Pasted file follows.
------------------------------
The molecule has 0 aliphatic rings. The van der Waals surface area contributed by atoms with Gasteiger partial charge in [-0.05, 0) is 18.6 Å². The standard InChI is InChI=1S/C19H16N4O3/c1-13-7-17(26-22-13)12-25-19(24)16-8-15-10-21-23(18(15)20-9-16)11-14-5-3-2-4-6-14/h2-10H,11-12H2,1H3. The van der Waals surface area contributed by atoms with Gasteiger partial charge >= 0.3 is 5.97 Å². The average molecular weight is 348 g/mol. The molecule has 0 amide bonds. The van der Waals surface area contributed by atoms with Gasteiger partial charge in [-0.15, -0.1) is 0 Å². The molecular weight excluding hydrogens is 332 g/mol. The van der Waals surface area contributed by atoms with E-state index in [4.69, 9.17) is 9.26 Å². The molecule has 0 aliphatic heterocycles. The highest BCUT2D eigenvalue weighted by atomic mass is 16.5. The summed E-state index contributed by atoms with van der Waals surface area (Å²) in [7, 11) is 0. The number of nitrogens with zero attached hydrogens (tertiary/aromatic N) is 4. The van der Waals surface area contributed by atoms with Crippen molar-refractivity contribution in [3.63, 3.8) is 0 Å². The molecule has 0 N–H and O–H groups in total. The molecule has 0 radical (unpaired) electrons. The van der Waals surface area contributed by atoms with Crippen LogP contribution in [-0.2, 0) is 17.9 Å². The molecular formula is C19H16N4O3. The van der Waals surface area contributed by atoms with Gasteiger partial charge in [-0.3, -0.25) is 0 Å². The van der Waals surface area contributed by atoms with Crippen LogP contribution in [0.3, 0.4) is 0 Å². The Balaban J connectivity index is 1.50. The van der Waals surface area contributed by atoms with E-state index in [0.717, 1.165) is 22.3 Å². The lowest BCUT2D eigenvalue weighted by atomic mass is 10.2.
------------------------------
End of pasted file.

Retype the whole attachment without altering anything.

The molecule has 0 aliphatic rings. The van der Waals surface area contributed by atoms with Gasteiger partial charge in [-0.05, 0) is 18.6 Å². The standard InChI is InChI=1S/C19H16N4O3/c1-13-7-17(26-22-13)12-25-19(24)16-8-15-10-21-23(18(15)20-9-16)11-14-5-3-2-4-6-14/h2-10H,11-12H2,1H3. The van der Waals surface area contributed by atoms with Gasteiger partial charge >= 0.3 is 5.97 Å². The average molecular weight is 348 g/mol. The molecule has 0 amide bonds. The van der Waals surface area contributed by atoms with Gasteiger partial charge in [-0.15, -0.1) is 0 Å². The molecular weight excluding hydrogens is 332 g/mol. The van der Waals surface area contributed by atoms with E-state index in [4.69, 9.17) is 9.26 Å². The molecule has 0 aliphatic heterocycles. The highest BCUT2D eigenvalue weighted by atomic mass is 16.5. The summed E-state index contributed by atoms with van der Waals surface area (Å²) in [7, 11) is 0. The number of nitrogens with zero attached hydrogens (tertiary/aromatic N) is 4. The van der Waals surface area contributed by atoms with Crippen molar-refractivity contribution in [3.63, 3.8) is 0 Å². The molecule has 0 N–H and O–H groups in total. The molecule has 0 radical (unpaired) electrons. The van der Waals surface area contributed by atoms with Crippen LogP contribution in [-0.2, 0) is 17.9 Å². The molecular formula is C19H16N4O3. The van der Waals surface area contributed by atoms with Gasteiger partial charge in [-0.3, -0.25) is 0 Å². The van der Waals surface area contributed by atoms with Crippen LogP contribution in [0.3, 0.4) is 0 Å². The Balaban J connectivity index is 1.50. The van der Waals surface area contributed by atoms with E-state index in [0.717, 1.165) is 22.3 Å². The lowest BCUT2D eigenvalue weighted by atomic mass is 10.2.